Throughout the drawings, like characters indicate like parts.

DESCRIPTION OF THE PREFERRED EMBODIMENTS

Referring now, more particularly, to the drawings, in FIG. 1 is shown a block diagram of a display device of the present invention which includes a device 10b for developing digital data, a suitable decoder 20 for converting the data into a displayable code, and a variable color digital display 40 for indicating the data in a character format. The invention resides in the addition of a second device 10c for developing digital data and color control 50 for controlling color of the display 40 in accordance with the data developed by the device 10c. The variable color display system of the invention can thus simultaneously indicate values of digital data from two devices, by causing values of data from the first device to be indicated on the display in a character format and by controlling color of the display in accordance with values of data from the second device.

In FIG. 2 is shown a block diagram of a modified variable color display device characterized by a step variable color control 51 for controlling color of the display 40 in a plurality of steps in accordance with data from the device 10c.

It will be recalled that digital data are usually comprised of series of binary codes which may be electrically represented by two different voltages referred to as low and high logic levels. A device for developing digital data may have characteristics of a counter, flip-flop, decoder, encoder, shift register, memory, latch, logic network, microprocessor, microcomputer, or the like.

In FIG. 3 is shown a schematic diagram of a one-character 2-primary color common cathodes 7-segment display element which can selectively display various digital fonts in different colors. The display element includes seven elongated display segments a, b, c, d, e, f, g, arranged in a conventional pattern, which may be selectively energized in different combinations to display desired digits. Each display segment includes a pair of LEDs (light emitting diodes): a red LED 2 and green LED 3, which are closely adjacent such that the light signals emitted therefrom are substantially superimposed upon each other to mix the colors. To facilitate the illustration, the LEDs are designated by segment symbols, e. g., the red LED in the segment a is designated as 2a, etc. The anodes of all red and green LED pairs are interconnected in each display segment and are electrically connected to respective outputs of a commercially well known common-cathode 7-segment decoder driver 23. The cathodes of all red LEDs 2a, 2b, 2c, 2d, 2e, 2f, and 2g are interconnected to a common electric path referred to as a red bus 5. The cathodes of all green LEDs 3a, 3b, 3c, 3d, 3e, 3f, and 3g are interconnected to a like common electric path referred to as a green bus 6. As will be more fully pointed out subsequently, color of the display element may be controlled by applying proper combinations of logic level signals to color control inputs R (red), Y (yellow), and G (green).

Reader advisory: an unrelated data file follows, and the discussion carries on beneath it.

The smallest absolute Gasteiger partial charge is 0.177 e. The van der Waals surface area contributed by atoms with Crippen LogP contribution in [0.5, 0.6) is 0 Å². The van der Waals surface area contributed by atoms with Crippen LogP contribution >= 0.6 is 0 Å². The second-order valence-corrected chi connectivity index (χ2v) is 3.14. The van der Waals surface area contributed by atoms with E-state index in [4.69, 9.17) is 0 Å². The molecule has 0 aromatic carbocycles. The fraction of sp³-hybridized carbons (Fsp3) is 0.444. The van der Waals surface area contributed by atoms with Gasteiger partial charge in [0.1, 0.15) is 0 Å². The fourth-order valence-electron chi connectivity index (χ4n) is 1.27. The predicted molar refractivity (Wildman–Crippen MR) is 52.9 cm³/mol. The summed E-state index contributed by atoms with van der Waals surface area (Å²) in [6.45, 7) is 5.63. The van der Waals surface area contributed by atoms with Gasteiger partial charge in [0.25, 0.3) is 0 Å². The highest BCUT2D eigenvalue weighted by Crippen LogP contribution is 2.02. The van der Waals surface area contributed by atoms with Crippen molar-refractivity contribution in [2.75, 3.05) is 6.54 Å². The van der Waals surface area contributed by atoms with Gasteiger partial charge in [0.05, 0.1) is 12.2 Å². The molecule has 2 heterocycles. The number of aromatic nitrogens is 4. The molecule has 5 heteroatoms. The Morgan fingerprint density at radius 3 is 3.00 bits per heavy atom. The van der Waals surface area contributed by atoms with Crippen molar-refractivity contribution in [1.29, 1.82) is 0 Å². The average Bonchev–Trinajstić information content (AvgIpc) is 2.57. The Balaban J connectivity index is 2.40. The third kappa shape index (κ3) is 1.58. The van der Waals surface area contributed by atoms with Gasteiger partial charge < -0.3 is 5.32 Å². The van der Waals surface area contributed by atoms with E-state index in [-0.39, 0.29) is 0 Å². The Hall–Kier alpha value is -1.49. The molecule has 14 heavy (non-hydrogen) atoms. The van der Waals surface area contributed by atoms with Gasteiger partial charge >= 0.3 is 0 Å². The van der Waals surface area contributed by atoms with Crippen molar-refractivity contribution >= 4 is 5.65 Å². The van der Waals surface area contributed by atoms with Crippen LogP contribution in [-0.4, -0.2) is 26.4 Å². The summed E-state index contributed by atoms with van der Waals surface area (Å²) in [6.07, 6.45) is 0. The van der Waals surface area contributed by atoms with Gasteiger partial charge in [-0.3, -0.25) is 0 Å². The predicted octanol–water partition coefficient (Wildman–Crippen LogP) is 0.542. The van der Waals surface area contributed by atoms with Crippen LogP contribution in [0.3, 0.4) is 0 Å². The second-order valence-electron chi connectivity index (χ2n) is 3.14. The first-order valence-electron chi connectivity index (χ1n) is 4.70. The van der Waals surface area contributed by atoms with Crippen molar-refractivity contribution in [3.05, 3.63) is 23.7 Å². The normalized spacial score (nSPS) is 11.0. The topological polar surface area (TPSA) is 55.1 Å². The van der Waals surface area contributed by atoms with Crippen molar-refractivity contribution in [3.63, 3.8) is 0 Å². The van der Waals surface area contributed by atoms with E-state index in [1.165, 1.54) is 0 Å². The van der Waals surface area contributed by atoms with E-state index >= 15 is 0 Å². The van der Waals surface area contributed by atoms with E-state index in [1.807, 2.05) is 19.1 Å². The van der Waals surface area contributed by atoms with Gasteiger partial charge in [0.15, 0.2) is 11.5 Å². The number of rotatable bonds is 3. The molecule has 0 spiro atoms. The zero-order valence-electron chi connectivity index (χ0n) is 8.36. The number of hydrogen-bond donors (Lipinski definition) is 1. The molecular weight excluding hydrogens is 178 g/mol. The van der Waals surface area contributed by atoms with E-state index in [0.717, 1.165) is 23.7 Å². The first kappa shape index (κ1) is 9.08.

In FIG. 4, red LED 2e and green LED 3e are placed on the base of the segment body 15a which is filled with transparent light scattering material 16. When forwardly biased, the LEDs 2e and 3e emit light signals of red and green colors, respectively, which are scattered within the transparent material 16, thereby blending the red and green light signals into a composite light signal that emerges at the upper surface of the segment body 15a. The color of the composite light signal may be controlled by varying portions of the red and green light signals.